Lini De Vries was born Lena Moerkerk on July 25, 1905, in Prospect Park, New Jersey, to Elisabeth ("Betty") (De Vries) Moerkerk. A younger sister, Elisabeth, was born in 1913. Leonard Moerkerk, Betty's husband, raised Lini (a nickname for Lena), but she later learned that her biological father was Bernard Pollack, her mother's boyfriend from the Netherlands. Dutch was spoken in the Moerkerk house; De Vries did not learn English until she went to grammar school. At age 12, after graduating from grammar school, she was sent to work in a silk mill in nearby Paterson, New Jersey. Subsequently she worked in a cotton mill, a ribbon mill, as a secretary, and as a telephone operator. De Vries had an unhappy childhood and home life, and enthusiastically organized a Girl Scout troop around 1918 in order to broaden her horizons and spend less time at home.In 1925, De Vries enrolled in a nurses training program at New Rochelle Hospital Training School for Nurses in New York. She met Wilbur Fuhr in 1926 while sick herself with rheumatic fever at New Rochelle Hospital. De Vries graduated from the program in June 1928 and married Fuhr, who owned his family's dairy business in Port Chester, New York, that same month. She mainly used the names "Lini M. Fuhr" or "Lee Fuhr." A daughter, Mary Lee, was born in 1930. Wilbur Fuhr, sickly from a bout of rheumatic fever as a child, died the next year. De Vries worked as a visiting nurse, and at the same time went to school to earn her high school degree, completed in 1932. The next year she began taking classes at Columbia University's Teacher's College toward a bachelor's degree in nursing. She moved to New York City with her daughter, and held a variety of jobs while in school. She worked as both a nurse and a social worker, including full-time employment with Margaret Sanger's birth control clinic in 1935 and 1936.In 1935, De Vries joined the Communist Party. In January 1937 she volunteered to go to Spain with the Medical Bureau to Aid Spanish Democracy, which provided medical care for the international brigades and Spanish anti-fascist fighters during the Spanish Civil War. De Vries was only in Spain for a few months, but went on a lecture tour throughout the United States upon her return, in an attempt to raise funds and support for the cause.De Vries then took a public health nursing job in New Mexico in order to expose her daughter, who suffered from rheumatic fever, to a warmer climate. From 1938 to 1940, De Vries worked for the San Miguel County Public Health Demonstration Unit, traveling to small villages of Mexican-Americans who spoke little English, teaching public health, performing nursing duties, and setting up training programs whereby school teachers could learn to teach public health ideas and methods to their students. After Mary Lee's health worsened, De Vries found a job as a maternal health consultant with the Department of Public Health in Puerto Rico. She then became the administrator of the Works Progress Administration Health Service for the island. In Puerto Rico, De Vries met Louis Stoumen, a traveling photographer 12 years her junior.World War II provided an excuse for De Vries to move back to the United States, where she first worked for the Federal Works Progress Administration, overseeing public health programs throughout the southeast. She then moved back to New York City, and completed her nursing degree at Columbia University in 1943. After graduation, she took a job as Director of Epidemiology in Chicago's Venereal Disease program. She married Louis Stoumen in New York City in January 1944; De Vries began to use the name "Lini Stoumen." Mary Lee's health was deteriorating again, so the family moved to Los Angeles. De Vries worked in the Venereal Disease Control Section of the Los Angeles County Health Department, and then was Supervisor of Medical Services and Nursing for the Agricultural Workers Health and Medical Association of Southern California. De Vries and Stoumen's daughter, Toby, was born in 1946. The couple separated in 1948 and divorced in 1949.Beginning in 1938, De Vries was tailed by the Federal Bureau of Investigation (FBI) due to her Communist Party membership and her work in the Spanish Civil War. Her employers were continually contacted by agents, the Bureau gathered information on her whereabouts and her friends, etc. In 1946, De Vries agreed to talk to the FBI, hoping to put to rest their efforts. She denied being a member of the Communist Party and refused to tell them the names of any friends or Party members. In 1948, De Vries was publicly outed as a Party member by Elizabeth Bentley, who wrote several tell-all articles and a book about her time as a Communist. When her job with the Agricultural Workers Health and Medical Association of Southern California was over in 1948, De Vries found it extremely hard to find work due to Bentley's assertions and the continued FBI harassment. She learned her name had been put on a blacklist distributed to employers. Mary Lee started college at the University of California at Berkeley in the fall of 1947; and was planning to attend Barnard College in the fall of 1949. Feeling unable to financially support either Mary Lee or Toby, De Vries decided to move to Mexico in December 1949. She did not need a passport to travel there (her passport had not been renewed after her time in Spain), and Mexico had offered itself as a refuge for Spanish Civil War fighters.Upon arriving in Mexico, De Vries (who began to use the name "Lini De Vries" around this time) lived in Cuernavaca, and supported herself and Toby by nursing and teaching English. She moved to Oaxaca in 1952 and taught English and public health at the University there. In 1956, she became Director of Health Education for the Comisión del Papaloapan, a public-works program in the Papaloapan River basin in the states of Oaxaca and Veracruz. Most of the inhabitants of the region were indigenous, spoke little Spanish, and desperately needed access to modern health care. De Vries visited villages and schools, assessed conditions, and taught teachers and villagers basic public health measures to improve their lives. Several times a year she conducted teacher workshops (centros pedagógicos), where teachers from many villages would learn how to incorporate public health messages and teaching into their classrooms. De Vries wrote plays that teachers and their students could put on to teach each other and others in their villages about topics such as germs, the circulatory system, fertility, etc.In 1957, De Vries moved to Jalapa, Veracruz, to teach at the Universidad Veracruzana with noted anthropologist Gonzalo Beltran. She taught public health to anthropologists and medical students, and established a summer school for foreign students at the university. In 1963, she returned to Cuernavaca, where she established another summer school for foreign students at the Universidad de Morelos. She was named director of that school the next year. In 1967 she founded the Institute for Mexican Studies, primarily meant to educate foreign students. She then became involved in Centro Intercultural de Documentación, or CIDOC, an institute founded by noted philosopher and anarchist Ivan Illich. De Vries was assistant director of its Institute for Contemporary Latin American Studies. She was later involved in other educational opportunities in Cuernavaca, mainly those involving foreign students and participants. These included the Instituto Fenix de Cuernavaca, and Cemanahuac, an educational community where De Vries was dean of students for a time. De Vries often taught classes on Mexican history as well as public health. In addition to teaching, De Vries opened her home as a guesthouse, and ran a small shop in which she sold Oaxacan crafts to foreign visitors.De Vries wrote an autobiography which was published (in various versions) in both Spanish and English. El Sótano ("The Cellar"), recounting her life from childhood through 1925, was published in Mexico in 1959 by the Universidad Veracruzana's Ficcion series. The same publisher brought out España 1937 (Memorias), an account of her experience in the Spanish Civil War, in 1965. In 1969, CIDOC published De Vries's The People of the Mountains: Health Education Among Indian Communities in Oaxaca, Mexico, which described her work with the Comisión del Papaloapan. Another volume, describing De Vries's life in Mexico from 1949 to 1962, was published in 1972 in English in Mexico by Minutiae Mexicana as Please, God, Take Care of the Mule. This won the Book of the Year award in Mexico, and was translated into Japanese (along with a section on the Spanish Civil War) in 1974. A complete volume, describing her life from 1905 through 1962, was published in the United States in 1979 by Vanilla Press as Up From the Cellar.In 1962 De Vries became a Mexican citizen by presidential decree, in honor of her work with the Comisión del Papaloapan. She was an active member of her community in Cuernavaca, and a member of the board of directors of the Museo de Cuernavaca. She was finally successful in being granted a visa to enter the United States in 1970, and she returned several times after that. Lini De Vries died on March 27, 1982, of several strokes following surgery, in Ridgewood, New Jersey. She is buried at Fair Lawn Memorial Cemetery.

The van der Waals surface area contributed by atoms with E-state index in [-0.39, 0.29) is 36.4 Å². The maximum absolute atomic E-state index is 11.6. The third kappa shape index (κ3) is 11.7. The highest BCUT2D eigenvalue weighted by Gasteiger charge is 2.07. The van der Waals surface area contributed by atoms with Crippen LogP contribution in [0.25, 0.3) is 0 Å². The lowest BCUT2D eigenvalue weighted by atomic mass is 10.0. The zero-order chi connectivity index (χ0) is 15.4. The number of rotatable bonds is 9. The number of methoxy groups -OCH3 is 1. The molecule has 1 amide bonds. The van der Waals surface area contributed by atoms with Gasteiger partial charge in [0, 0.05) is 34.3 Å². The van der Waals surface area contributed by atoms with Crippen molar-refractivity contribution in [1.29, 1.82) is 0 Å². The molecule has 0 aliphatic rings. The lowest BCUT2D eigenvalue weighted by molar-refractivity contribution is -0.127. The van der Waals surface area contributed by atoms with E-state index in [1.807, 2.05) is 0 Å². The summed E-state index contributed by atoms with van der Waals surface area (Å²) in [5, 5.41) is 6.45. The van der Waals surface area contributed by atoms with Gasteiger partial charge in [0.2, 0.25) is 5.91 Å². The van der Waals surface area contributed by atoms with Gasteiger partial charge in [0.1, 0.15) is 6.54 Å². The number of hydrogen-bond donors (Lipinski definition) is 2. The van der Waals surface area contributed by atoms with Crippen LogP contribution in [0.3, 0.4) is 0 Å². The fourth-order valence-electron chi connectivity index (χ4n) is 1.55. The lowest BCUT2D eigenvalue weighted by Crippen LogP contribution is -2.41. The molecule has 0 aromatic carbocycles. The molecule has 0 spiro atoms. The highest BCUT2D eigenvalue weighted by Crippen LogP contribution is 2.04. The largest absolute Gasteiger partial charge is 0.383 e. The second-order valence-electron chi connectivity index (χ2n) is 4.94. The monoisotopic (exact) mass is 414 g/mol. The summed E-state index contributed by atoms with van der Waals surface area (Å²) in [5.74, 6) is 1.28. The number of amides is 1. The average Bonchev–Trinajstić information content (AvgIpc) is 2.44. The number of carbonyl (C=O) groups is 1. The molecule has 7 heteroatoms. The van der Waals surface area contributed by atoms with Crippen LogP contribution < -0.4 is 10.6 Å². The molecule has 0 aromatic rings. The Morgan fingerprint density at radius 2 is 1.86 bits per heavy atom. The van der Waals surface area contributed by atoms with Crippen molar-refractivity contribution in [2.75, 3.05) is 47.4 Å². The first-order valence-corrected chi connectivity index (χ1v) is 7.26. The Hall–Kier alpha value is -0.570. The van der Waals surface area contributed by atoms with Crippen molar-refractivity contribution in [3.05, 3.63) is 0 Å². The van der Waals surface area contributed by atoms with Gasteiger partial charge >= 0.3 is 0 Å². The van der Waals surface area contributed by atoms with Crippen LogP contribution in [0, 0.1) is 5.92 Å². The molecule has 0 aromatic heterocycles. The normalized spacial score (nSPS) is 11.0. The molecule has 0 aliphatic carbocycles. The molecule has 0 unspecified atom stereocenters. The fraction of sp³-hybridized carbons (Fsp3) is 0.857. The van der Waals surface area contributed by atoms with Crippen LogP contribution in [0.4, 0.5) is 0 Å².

The collection is arranged in five series: